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Tip: Understanding Rank

PEP-Web Tip of the Day

When you do a search, you can sort the results bibliographically alphabetical or by “rank”.  What is Rank?

Rank refers to the search engine’s “best guess” as to the relevance of the result to the search you specified.  The exact method of ranking used varies a bit depending on the search.  In its most basic level, when you specify a single search term, rank looks at the density of the matches for the word in the document, and how close to the beginning of the document they appear as a measure of importance to the paper’s topic.  The documents with the most matches and where the term is deemed to have the most importance, have the highest “relevance” and are ranked first (presented first).

When you specify more than one term to appear anywhere in the article, the method is similar, but the search engine looks at how many of those terms appear, and how close together they appear, how close to the beginning of the document, and can even take into account the relative rarity of the search terms and their density in the retrieved file, where infrequent terms count more heavily than common terms.

To see a simple example of this, search for the words (not the phrase, so no quotes):

unconscious communications

Look at the density of matches in each document on the first page of the hits.  Then go to the last page of matched documents, and observe the density of matches within the documents. 

A more complex search illustrates this nicely with a single page and only 15 matches:

counter*tr* w/25 “liv* out” w/25 enact*

There are a lot of word forms and variants of the words (due to the * wildcards) above that can match, but the proximity (w/25) clause limits the potential for matching.  What’s interesting here though is how easily you can see the match density decrease as you view down the short list.  

The end result of selecting order by rank is that the search engine’s best “guess” as to which articles are more relevant appear higher on the list than less relevant articles.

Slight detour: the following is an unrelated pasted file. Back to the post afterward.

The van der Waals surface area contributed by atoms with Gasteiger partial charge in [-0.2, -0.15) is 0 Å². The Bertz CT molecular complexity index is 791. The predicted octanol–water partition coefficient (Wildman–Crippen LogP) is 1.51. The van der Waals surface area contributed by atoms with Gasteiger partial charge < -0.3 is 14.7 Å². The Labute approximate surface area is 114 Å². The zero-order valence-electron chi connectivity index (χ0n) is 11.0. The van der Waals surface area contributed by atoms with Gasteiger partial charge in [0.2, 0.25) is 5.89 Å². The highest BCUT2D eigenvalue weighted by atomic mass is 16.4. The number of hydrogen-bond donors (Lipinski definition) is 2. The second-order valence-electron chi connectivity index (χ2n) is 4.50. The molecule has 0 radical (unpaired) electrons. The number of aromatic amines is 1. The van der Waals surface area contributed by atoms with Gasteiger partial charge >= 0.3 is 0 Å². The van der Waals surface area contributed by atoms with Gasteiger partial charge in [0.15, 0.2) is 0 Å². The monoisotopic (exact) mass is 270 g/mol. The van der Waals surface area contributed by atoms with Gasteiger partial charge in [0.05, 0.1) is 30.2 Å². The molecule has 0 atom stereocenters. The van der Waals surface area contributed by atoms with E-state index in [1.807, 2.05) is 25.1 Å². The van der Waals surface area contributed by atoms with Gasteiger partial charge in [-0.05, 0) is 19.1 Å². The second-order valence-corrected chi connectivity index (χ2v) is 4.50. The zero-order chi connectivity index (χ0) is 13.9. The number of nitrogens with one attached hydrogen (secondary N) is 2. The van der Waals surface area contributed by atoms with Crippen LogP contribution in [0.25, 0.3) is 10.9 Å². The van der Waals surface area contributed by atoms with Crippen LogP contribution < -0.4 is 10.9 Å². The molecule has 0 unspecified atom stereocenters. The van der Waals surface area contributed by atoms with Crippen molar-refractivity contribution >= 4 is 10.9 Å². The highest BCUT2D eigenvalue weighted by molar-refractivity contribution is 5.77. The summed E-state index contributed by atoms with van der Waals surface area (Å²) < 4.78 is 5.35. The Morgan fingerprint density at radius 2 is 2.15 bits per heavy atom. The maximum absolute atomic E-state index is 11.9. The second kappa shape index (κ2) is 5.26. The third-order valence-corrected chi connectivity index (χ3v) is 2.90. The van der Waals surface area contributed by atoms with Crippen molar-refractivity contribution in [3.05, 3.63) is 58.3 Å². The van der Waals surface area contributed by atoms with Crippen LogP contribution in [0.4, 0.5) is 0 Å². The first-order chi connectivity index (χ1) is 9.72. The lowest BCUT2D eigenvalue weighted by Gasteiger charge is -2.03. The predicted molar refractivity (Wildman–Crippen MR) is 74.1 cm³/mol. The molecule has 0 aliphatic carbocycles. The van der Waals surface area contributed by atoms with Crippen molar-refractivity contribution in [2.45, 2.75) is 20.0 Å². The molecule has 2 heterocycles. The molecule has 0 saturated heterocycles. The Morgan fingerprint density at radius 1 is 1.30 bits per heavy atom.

For the complete list of tips, see PEP-Web Tips on the PEP-Web support page.

Tabachnick, E. Tabachnick, N. (1976). The Second Birth of D. H. Lawrence. J. Amer. Acad. Psychoanal., 4(4):469-480.

(1976). Journal of American Academy of Psychoanalysis, 4(4):469-480

The Second Birth of D. H. Lawrence

Evelyn Tabachnick and Norman Tabachnick

This paper deals with transitions in human identity. More specifically, it deals with a transition in the life of D. H. Lawrence, the writer. Certain aspects of Lawrence's life and writing, at a time when he was moving into a new and important phase, will be discussed. It was the time of his hesitant entry into the role of lover of women, compelling writer, and prophet.

Before moving into Lawrence's life, however, it is worthwhile to discuss, briefly, certain aspects of identity theory, as well as the concept “transition.”

A number of psychoanalytic theorists have written on identity. However, Erik Erikson (1950, 1959, 1968) dealt with it most intensively and is generally regarded as its preeminent theorist.

At any rate we find Erikson's views valuable - our definition of identity is derived from his thinking.

The concept of human identity has two important and interlocking facets. First, it refers to the specific complex of goals and means which characterize each person. Second, it describes an individual's feeling of uniqueness. I am myself and different from every other human being.

[This is a summary or excerpt from the full text of the book or article. The full text of the document is available to subscribers.]

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